Newsletter: A monthly brief of new insights on important economic, financial and policy issues.
Advances in artificial intelligence have spawned a spirited debate about the future of man’s relationship to machines and the potential to change the character of human existence as we know it. We sat down with Joel Mokyr, Robert H. Strotz Professor of Arts and Sciences and professor of economics and history at Northwestern University, to discuss how we should think about artificial intelligence (AI) in the evolution of technology and what it could mean for both the economy and society.
We sat down with Jean-Claude Trichet, the Honorary Governor of Banque de France and former President of the European Central Bank, to discuss the durability of the European Union in the wake of growing terrorist threats, political upheaval, and the stunning French elections. Mr. Trichet played a central role in Europe’s response to the financial crisis and is highly regarded as an experienced and thoughtful observer of euro area and European challenges.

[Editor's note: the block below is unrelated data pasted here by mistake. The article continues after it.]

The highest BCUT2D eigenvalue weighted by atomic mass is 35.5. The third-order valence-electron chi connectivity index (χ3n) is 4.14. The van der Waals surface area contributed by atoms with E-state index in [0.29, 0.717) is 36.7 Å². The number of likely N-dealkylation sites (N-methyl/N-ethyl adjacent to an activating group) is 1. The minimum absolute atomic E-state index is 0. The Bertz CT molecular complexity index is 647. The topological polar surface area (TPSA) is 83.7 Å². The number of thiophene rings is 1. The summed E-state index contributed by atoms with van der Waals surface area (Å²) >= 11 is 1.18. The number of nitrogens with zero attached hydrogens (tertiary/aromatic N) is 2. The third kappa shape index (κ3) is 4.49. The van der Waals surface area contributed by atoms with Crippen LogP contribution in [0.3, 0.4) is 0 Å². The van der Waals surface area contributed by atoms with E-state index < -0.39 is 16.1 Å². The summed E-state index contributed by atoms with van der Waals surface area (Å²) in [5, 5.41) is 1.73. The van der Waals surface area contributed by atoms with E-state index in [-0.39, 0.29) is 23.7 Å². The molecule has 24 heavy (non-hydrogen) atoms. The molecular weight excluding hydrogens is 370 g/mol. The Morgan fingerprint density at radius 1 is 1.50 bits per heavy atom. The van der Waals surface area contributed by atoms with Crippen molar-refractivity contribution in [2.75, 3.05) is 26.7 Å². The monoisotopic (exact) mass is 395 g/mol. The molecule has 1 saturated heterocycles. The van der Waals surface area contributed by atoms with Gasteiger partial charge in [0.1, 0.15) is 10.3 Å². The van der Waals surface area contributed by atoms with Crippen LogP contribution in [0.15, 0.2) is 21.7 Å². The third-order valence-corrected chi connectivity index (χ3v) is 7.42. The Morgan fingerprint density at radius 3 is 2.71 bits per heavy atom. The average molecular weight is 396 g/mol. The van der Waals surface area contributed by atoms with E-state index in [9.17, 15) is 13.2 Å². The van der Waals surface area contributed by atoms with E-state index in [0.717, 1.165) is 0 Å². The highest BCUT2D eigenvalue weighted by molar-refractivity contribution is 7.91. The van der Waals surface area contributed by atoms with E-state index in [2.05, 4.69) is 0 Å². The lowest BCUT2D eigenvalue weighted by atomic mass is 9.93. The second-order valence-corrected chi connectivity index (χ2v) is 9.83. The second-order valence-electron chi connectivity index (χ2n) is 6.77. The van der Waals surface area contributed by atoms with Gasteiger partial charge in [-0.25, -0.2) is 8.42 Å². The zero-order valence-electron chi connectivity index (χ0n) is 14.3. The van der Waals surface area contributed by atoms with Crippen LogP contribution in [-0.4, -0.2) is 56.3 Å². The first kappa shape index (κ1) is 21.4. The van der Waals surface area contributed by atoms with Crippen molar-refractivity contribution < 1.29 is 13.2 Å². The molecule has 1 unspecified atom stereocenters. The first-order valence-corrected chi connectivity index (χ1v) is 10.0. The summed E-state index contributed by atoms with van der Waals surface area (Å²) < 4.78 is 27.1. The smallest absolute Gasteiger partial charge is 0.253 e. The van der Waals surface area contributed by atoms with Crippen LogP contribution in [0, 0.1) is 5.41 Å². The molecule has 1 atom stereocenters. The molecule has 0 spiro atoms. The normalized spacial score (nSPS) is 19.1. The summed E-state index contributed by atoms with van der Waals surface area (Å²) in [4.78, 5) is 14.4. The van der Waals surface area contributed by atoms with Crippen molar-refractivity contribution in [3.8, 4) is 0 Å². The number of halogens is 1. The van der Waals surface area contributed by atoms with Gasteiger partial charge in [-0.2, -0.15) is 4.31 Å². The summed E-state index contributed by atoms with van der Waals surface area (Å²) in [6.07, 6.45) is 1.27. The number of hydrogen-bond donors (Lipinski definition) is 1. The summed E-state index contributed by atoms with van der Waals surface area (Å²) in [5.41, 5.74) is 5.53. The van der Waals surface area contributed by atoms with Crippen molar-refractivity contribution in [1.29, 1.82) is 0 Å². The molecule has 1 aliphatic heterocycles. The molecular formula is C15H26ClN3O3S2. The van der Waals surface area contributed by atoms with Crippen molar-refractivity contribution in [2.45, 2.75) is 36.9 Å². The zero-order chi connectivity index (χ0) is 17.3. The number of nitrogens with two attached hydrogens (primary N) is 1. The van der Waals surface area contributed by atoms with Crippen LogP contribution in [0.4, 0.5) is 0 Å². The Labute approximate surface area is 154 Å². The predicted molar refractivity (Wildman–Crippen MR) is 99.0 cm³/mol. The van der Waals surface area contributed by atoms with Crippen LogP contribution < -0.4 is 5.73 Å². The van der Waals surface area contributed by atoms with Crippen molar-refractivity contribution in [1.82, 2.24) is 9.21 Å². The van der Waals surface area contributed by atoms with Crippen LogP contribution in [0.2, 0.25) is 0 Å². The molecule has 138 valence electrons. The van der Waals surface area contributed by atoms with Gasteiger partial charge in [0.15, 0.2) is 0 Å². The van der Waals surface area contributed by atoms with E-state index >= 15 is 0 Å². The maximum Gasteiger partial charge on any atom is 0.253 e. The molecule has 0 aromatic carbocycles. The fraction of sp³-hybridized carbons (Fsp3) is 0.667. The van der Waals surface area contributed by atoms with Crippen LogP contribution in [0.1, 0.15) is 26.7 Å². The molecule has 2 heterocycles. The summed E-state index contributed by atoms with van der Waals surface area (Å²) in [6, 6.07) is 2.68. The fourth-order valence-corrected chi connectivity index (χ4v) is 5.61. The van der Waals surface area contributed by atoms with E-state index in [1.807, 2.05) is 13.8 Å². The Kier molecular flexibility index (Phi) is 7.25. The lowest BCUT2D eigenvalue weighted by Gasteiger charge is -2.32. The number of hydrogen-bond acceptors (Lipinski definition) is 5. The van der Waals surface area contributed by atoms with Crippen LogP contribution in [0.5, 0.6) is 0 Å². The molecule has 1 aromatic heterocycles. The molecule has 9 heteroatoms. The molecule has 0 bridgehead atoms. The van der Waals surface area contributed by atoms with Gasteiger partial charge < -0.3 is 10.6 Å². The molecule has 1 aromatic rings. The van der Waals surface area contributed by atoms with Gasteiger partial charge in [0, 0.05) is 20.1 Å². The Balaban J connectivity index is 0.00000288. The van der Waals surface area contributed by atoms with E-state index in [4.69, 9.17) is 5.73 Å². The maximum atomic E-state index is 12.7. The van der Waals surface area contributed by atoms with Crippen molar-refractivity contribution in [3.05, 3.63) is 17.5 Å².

New home construction lags previous economic cycles and appears to be shifting away from single-family housing to multifamily rental units. Is this due to a lack of financing for new construction specific to this cycle or to underlying demographics, labor market dynamics, land use and availability, or to behaviors and preferences, especially among millennials that impact demand? To get a perspective on these questions, we spoke with Donald H. Layton, chief executive officer of Freddie Mac.
Rising immigration and insecurity have historical precedents; what is new is America’s divided politics and waning optimism.
Students are demanding public impact as well as high quality learning from the top universities.
The rise of Trump, Brexit and Black Lives Matter highlight how networks are upending traditional hierarchies and institutions.
The extraordinary monetary policies applied by European central banks are working at cross purposes.
American security has improved significantly since 9/11, but the fight against ISIS is overregulated and under resourced.
The Fed’s impending interest rate missed the long window of opportunity and now ignores signs of weakness in the global economy.
Reducing inequality requires policies that spread the benefits of growth as well as account for emotional well-being.
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